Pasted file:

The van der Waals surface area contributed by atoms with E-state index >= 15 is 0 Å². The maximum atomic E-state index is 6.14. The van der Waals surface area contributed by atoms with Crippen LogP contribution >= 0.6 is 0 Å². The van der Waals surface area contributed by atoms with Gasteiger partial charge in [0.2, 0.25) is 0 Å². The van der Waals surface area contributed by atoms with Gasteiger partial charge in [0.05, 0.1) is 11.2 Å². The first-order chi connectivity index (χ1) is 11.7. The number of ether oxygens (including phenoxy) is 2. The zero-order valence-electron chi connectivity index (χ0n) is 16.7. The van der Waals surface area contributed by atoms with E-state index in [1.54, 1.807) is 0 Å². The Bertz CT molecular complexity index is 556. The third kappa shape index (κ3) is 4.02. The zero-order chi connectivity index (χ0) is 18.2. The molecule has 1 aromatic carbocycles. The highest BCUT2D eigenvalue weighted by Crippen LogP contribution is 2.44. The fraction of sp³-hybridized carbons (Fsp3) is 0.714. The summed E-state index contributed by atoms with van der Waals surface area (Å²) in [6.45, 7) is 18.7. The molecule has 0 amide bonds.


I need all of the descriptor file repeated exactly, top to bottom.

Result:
The van der Waals surface area contributed by atoms with E-state index >= 15 is 0 Å². The maximum atomic E-state index is 6.14. The van der Waals surface area contributed by atoms with Crippen LogP contribution >= 0.6 is 0 Å². The van der Waals surface area contributed by atoms with Gasteiger partial charge in [0.2, 0.25) is 0 Å². The van der Waals surface area contributed by atoms with Gasteiger partial charge in [0.05, 0.1) is 11.2 Å². The first-order chi connectivity index (χ1) is 11.7. The number of ether oxygens (including phenoxy) is 2. The zero-order valence-electron chi connectivity index (χ0n) is 16.7. The van der Waals surface area contributed by atoms with E-state index in [1.54, 1.807) is 0 Å². The Bertz CT molecular complexity index is 556. The third kappa shape index (κ3) is 4.02. The zero-order chi connectivity index (χ0) is 18.2. The molecule has 1 aromatic carbocycles. The highest BCUT2D eigenvalue weighted by Crippen LogP contribution is 2.44. The fraction of sp³-hybridized carbons (Fsp3) is 0.714. The summed E-state index contributed by atoms with van der Waals surface area (Å²) in [6.45, 7) is 18.7. The molecule has 0 amide bonds.